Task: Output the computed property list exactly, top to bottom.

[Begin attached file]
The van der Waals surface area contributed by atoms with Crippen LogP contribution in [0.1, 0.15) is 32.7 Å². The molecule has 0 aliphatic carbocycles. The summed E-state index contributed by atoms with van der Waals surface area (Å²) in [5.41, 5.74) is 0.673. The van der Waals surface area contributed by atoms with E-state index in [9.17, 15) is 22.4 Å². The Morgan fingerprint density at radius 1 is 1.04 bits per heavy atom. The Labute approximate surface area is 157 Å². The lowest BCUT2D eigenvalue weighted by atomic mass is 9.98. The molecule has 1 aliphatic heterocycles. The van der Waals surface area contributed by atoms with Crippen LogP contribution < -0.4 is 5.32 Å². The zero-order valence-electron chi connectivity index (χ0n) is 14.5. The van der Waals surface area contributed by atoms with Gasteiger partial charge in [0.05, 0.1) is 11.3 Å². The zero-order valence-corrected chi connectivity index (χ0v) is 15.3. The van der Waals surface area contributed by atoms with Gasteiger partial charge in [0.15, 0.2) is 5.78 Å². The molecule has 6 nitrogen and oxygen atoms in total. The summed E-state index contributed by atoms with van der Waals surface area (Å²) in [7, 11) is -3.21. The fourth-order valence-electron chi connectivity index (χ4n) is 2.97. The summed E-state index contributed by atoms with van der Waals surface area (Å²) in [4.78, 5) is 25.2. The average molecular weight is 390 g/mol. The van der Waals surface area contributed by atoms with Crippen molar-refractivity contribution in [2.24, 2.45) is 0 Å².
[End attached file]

The van der Waals surface area contributed by atoms with Crippen LogP contribution in [0.1, 0.15) is 32.7 Å². The molecule has 0 aliphatic carbocycles. The summed E-state index contributed by atoms with van der Waals surface area (Å²) in [5.41, 5.74) is 0.673. The van der Waals surface area contributed by atoms with E-state index in [9.17, 15) is 22.4 Å². The Morgan fingerprint density at radius 1 is 1.04 bits per heavy atom. The Labute approximate surface area is 157 Å². The lowest BCUT2D eigenvalue weighted by atomic mass is 9.98. The molecule has 1 aliphatic heterocycles. The van der Waals surface area contributed by atoms with Crippen LogP contribution < -0.4 is 5.32 Å². The zero-order valence-electron chi connectivity index (χ0n) is 14.5. The van der Waals surface area contributed by atoms with Gasteiger partial charge in [0.05, 0.1) is 11.3 Å². The zero-order valence-corrected chi connectivity index (χ0v) is 15.3. The van der Waals surface area contributed by atoms with Gasteiger partial charge in [0.15, 0.2) is 5.78 Å². The molecule has 6 nitrogen and oxygen atoms in total. The summed E-state index contributed by atoms with van der Waals surface area (Å²) in [7, 11) is -3.21. The fourth-order valence-electron chi connectivity index (χ4n) is 2.97. The summed E-state index contributed by atoms with van der Waals surface area (Å²) in [4.78, 5) is 25.2. The average molecular weight is 390 g/mol. The van der Waals surface area contributed by atoms with Crippen molar-refractivity contribution in [2.24, 2.45) is 0 Å².